but it’s not not about the weight.
The above is something that I read in a book by Geneen Roth called “Women Food and God”, in May 2015, and it’s stuck with me ever since. It represents something I have struggled with since I was young. I have constantly thought that if I lost weight, life would be perfect or that I would be happy. The fact is, anytime I have been thin in the past, it was short-lived because I still had the same issues and unhealthy thought processes around food. You can only diet so much before old habits creep back and if you don’t address your mind, nothing will change. I really believe weight and overeating (or withholding food) is all a symptom of something else that is off, internally. I know for myself, my body is not meant to be carrying excess weight. I don’t feel authentic with the excess weight I carry. I was a healthy looking child when I was young, until I started using food to cope with my feelings. It’s just not who I am meant to be.
I have come a long way in terms of loving myself and my body. I used to hate it, and pick it apart and feel shame about myself until I learned that it was okay to appreciate your body, but also want to change it at the same time. I didn’t know I was allowed to do that. I remember attending a local mindful eating class, and the woman who put it on and I were talking, and she was asking me a bunch of questions about why I was at the class, and obviously I was there because I knew something was wrong with my eating habits. I remember saying I was there because I wanted to lose weight, because I didn’t like my body. She asked what would be so wrong with loving my body for what it is, appreciating it in that moment. She told me it is okay to love my body in it’s current state, while at the same time acknowledging that I wanted to become healthier. She told me I would have to learn to love my body to be able to accept it. I remember starting to sob when she was telling me this, it was a total aha! moment for me. From that day I have worked hard on loving myself and have been able to accept my body for what it is, at any given time.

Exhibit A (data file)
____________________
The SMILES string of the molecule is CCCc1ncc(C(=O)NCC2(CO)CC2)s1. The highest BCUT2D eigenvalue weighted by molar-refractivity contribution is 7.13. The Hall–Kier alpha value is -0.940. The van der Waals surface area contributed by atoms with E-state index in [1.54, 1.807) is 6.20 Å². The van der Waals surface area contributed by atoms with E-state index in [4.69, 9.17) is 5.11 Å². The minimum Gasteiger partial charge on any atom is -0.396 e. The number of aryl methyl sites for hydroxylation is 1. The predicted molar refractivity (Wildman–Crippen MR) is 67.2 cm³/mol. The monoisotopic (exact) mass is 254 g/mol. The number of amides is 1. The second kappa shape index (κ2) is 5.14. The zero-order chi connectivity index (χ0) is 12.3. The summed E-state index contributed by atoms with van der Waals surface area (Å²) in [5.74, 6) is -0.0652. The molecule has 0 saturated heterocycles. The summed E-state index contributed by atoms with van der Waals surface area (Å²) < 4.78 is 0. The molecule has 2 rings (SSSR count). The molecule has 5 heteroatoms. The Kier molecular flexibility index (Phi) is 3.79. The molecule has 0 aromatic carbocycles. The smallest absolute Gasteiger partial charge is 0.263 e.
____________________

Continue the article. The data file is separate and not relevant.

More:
I realize I am not morbidly obese, but I can be honest with you and myself in saying that I have packed on an unhealthy amount of weight in the last 5 years, about 60 lbs. I am about a size 12-14, not that that matters but I know when I was around 50-60 lbs. lighter I felt my healthiest and most at my natural weight, and it was at a time in my life where I didn’t have to think too much about it, it was almost effortless for me to be that size because I wasn’t dieting or overexercising at that point. Currently, I feel the extra weight on me and it’s not a good feeling. My knees hurt more when I run because of the extra work they have to do, I feel wiped when I climb stairs. A lot of my old clothes that I really enjoyed wearing don’t fit anymore, and I just don’t feel like I’m myself when I am carrying around all this extra weight. It’s not an authentic feeling for me and I am starting to recognize that I am ready for and accepting of the shifts that come with building a healthier relationship with food.